Thiswork fallswithin CHALLENGE – The Changing Landscape of European Libertyand Security– a research project funded bythe Sixth Framework Programme of the European Commission’s Directorate-General for Research (www.libertysecurity.org). The translation has been supported bya grant of the French Ministry of Defence.
For a meticulous proof reading Colombe Camus, Florian Geyer and
we thank Philippe Miriam Perier.q
Bonditti,
Mapping the Field of the EU Internal Security Agencies *
** DidierBIGO,LaurentBONELLI,DarioCHI,ChristianOLSSON
General introduction
he current trend in Europe is towards the promotion of the development T of the “Area of Freedom Justice and Security” (hereafter AFJS) primarily in the name of the “fight against terrorism” and the “freedom from threats”.
*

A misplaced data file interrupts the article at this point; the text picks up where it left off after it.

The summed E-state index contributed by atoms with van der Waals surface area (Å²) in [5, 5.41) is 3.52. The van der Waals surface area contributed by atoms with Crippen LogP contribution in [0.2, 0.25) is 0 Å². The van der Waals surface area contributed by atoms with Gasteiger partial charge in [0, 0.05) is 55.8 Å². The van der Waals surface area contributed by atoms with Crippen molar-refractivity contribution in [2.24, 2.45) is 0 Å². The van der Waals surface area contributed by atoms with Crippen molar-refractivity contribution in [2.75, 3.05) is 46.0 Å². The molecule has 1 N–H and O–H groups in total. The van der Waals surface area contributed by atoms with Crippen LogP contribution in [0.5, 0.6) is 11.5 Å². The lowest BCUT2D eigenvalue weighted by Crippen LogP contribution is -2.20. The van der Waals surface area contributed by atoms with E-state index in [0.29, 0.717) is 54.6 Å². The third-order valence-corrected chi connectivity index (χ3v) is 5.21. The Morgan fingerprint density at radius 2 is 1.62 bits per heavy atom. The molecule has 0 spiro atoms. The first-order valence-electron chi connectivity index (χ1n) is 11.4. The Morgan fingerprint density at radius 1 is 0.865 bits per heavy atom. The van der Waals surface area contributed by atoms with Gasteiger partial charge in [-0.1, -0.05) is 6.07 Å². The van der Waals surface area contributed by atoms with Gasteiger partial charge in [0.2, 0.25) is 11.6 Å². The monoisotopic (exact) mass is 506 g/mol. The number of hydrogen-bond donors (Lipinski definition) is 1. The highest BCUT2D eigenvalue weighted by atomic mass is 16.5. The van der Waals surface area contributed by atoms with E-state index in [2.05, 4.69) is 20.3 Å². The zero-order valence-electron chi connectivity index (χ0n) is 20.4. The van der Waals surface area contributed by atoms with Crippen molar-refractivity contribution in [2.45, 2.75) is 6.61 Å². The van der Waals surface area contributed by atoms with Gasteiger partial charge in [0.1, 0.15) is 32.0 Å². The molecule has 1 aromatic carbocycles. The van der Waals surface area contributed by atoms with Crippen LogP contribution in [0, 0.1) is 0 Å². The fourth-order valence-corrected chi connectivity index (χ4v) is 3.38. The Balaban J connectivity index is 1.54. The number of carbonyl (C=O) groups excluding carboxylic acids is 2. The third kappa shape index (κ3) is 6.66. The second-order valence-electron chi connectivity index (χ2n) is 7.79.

Thisworkwas directed byDidier Bigo, coordonated byChristian Olsson,with the collabora-tion of all members of WP2Challenge (CERI-Sciences Po/C&C): AnthonyAmicelle, Anneliese Baldaccini, Tugba Basaran, Philippe Bonditti, Stephan Davidshofer, Julien Jeandesboz, Antoine Mégie. ** Didier Bigo is maître de conférence desuniversités IEP Paris, Visiting Professor King’s College War Studies, Scientific coordinator of Challenge (6 PCRD) for the Ceri, editor of International Political Sociology(ISA Blackwell), andCultures & Conflits(L’Harmattan). Latest book: co-editedwith Elspeth Guild:Controlling Frontiers, Ashgate, London,2005. Laurent Bonelli is PhD is lecturer in politics at the Universityof Paris X-Nanterre. He is member of the Groupe d’analyse politique (GAP) and of the editorial board ofCultures & Conflits. He is the author of the bookLa France a peur. Histoire sociale de “l’insécurité”, Paris, La Découverte,2007. Dario Chi is currentlyDeputyDirector of theCentre d’Etudes sur les Conflitsand the quarterlypublicationCultures & Conflits. He is PhD candidate in Sociology and Comparative Research on Development at theEcole des Hautes Etudes en Sciences Sociales(EHESS) in Paris and belongs to the research laboratory“Pragmatic and Reflexive SociologyGroup” (GSPR). Christian Olsson is PhD Candidate at Sciences Po Paris in International Relations, associate researcher at theCentre d'Etudes sur les Conflitsand Junior Researcher for the Challenge programme (FP6, WP2). He is member of the editorial board of the journalCultures & Conflits, of the editorial and communication team of the journal International Political Sociologyaswell as member of the "Critical Approaches to Securityin Europe" (CASE) network.